“The first disclosed grant under Merck & Co. Inc.’s Canadian translational initiative will bolster the ability of macrocycle-based Encycle Therapeutics Inc. to conduct lead optimization of its integrin [a4b7,] inhibitors for inflammatory bowel disease,” writes Michael J. Haas in SciBX’s feature on the partnership, “Merck Encycles through Canada.” The article appears in the publication’s December 4, 2014 issue.
The article explores the current grant partnership between Merck, Encycle Therapeutics, MaRS Innovation, the Institute for Research in Immunology and Cancer–Commercialization of Research (IRICoR), and the Université de Montréal’s Institute for Research in Immunology and Cancer (IRIC), and takes an inside look at the company’s progress to date.
Encycle is a spinout from the University of Toronto founded in 2012 to solve the primary challenges of macrocycle drugs–poor cell penetration and low oral availability.
According to Parimal Nathwani, the company was selected by MaRS Innovation and IRICoR (Institute for Research in Immunology and Cancer–Commercialization of Research), two of the three agencies originally tasked with disbursement and management of the Merck fund, because it was a good match with IRIC’s competencies. The third agency, The Centre for Drug Research and Development, is not involved in this deal. IRICoR is the commercialization arm of IRIC.
“Encycle has a good chemistry platform and nice early discovery work on its integrin [a4b7,] inhibitor program, which is now at the point where it needs to move through lead optimization,” said Nathwani. “IRIC scientists have strong expertise in medicinal chemistry and have worked with industry on optimization, pharmacokinetics, toxicity and other preclinical studies, so they can provide Encycle with pharma-grade optimization.”
Macrocycle therapies can block protein-protein interactions that are undruggable with small molecules; however, oral availability and cell penetration remain key challenges. Encycle Therapeutics Inc.’s chemistry platform generates drug-like macrocycles against validated targets to treat diseases for which oral therapies are needed.
Marketed inhibitors of protein-protein interactions include biologics and other molecules large enough to target the wide, shallow surfaces involved in those interactions, but can only bind extracellular targets. Macrocycles can have sufficient size to block protein-protein interactions yet remain small enough to penetrate cells and block intracellular interactions that biologics and small molecules cannot.
Founded on chemistry from University of Toronto for cyclizing peptides and non-peptidic molecules, Encycle’s macrocycles incorporate three features that are not all found in other companies’ compounds — the absence of sulfur, the presence of intramolecular hydrogen bonding motifs, and an upper limit on size, according to President and CEO Jeffrey Coull.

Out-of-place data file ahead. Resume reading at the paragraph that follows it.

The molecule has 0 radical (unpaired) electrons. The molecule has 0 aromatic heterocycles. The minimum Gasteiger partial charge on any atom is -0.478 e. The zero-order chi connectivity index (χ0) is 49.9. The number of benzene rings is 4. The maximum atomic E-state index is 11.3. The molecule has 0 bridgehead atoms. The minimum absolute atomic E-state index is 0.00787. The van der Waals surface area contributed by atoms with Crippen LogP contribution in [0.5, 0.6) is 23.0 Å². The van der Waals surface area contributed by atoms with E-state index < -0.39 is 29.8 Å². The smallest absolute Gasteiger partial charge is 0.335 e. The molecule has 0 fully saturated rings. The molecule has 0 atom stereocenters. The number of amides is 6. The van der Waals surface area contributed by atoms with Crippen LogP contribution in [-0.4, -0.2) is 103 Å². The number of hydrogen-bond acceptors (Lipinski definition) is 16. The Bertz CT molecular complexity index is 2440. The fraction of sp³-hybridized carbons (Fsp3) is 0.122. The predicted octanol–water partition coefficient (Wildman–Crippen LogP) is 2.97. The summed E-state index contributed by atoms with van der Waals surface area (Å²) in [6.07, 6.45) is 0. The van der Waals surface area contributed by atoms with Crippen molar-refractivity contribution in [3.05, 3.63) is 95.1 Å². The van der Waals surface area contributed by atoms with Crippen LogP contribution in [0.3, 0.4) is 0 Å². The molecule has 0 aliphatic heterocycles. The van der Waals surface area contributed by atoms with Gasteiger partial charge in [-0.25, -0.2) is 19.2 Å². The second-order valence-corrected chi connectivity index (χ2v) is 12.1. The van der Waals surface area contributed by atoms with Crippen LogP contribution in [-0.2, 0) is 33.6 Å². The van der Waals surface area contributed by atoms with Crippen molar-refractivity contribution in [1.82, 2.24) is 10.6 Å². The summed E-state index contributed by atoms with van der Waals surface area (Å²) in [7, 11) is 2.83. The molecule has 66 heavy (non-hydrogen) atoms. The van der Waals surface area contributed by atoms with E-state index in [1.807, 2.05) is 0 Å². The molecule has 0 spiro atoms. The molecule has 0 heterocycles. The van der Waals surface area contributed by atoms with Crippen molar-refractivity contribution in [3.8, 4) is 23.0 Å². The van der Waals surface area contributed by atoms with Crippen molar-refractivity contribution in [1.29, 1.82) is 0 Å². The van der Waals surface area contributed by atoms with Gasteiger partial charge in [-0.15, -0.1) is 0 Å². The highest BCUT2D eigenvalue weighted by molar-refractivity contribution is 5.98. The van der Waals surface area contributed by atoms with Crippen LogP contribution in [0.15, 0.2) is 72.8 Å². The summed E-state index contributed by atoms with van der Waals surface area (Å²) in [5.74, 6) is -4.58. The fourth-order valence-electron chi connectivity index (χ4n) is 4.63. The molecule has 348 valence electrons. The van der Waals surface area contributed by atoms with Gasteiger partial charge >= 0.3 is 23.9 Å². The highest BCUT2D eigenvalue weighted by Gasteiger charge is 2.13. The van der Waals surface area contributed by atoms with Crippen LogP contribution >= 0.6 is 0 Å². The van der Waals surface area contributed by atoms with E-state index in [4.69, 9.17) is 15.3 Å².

CQDM is a Quebec-based not-for profit that funds and supports joint projects in private and biopharmaceutical sectors.
Here’s an excerpt from CQDM’s announcement:
Dr. Hofstein, actively involved in the field of biotechnology, partnerships and technology transfer for over 30 years, greatly contributed to defining Israel as a world leader in biotechnology. In Israel, Dr. Hofstein held various positions including R & D Manager and Chief of Immunochemistry with the International Genetic Scientific Partnership, Scientific Director at Biotechnological Applications Ltd., Scientific Director and Vice-President, Business Development at Ecogen Inc., prior to becoming President of Mindsense Biosystems Ltd., and then founder, President and CEO, and chairman of the Board of Hadasit Ltd.
Dr. Hofstein was also president of BIOMED, the annual biomedical conference of Israel for many years. He was also co-founder and member of the Israeli Life Sciences Industry Organization and co-founder and executive of Israel’s Tech Transfer Network. Dr. Hofstein now serves on various boards, including Life Sciences Ontario, Clinical Trials Ontario as well as the Organizing Committee of the Public Policy Forum on venture capital and innovation. Dr. Hofstein holds a Ph.D. in the life sciences and chemistry, and completed his postdoctoral studies at the Harvard Medical School.
A $4-million public-private partnership will promote research innovation involving three academic commercialization centres in Canada
CHICAGO, Illinois – April 22, 2013 – Merck Canada will be announcing today at the BIO International Convention that it is reinforcing its commitment to the Canadian life sciences research innovation sector.
This partnership announcement was covered by PEHub.
IRICoR will work in conjunction with MaRS Innovation and the Centre for Drug Research and Development (CDRD) to identify, develop and commercialize technologies in healthcare. All three CECR institutions – identified as CECR in 2008 by the federal government – share a common objective: facilitating and accelerating the commercialization of research breakthroughs that will improve the quality of life of Canadians and others around the world.
Encycle Therapeutics, a MaRS Innovation spin-off company, was featured by Business Without Borders' High Tech section in a Q&A profile with MI's President and CEO, Raphael Hofstein. Here's an excerpt:…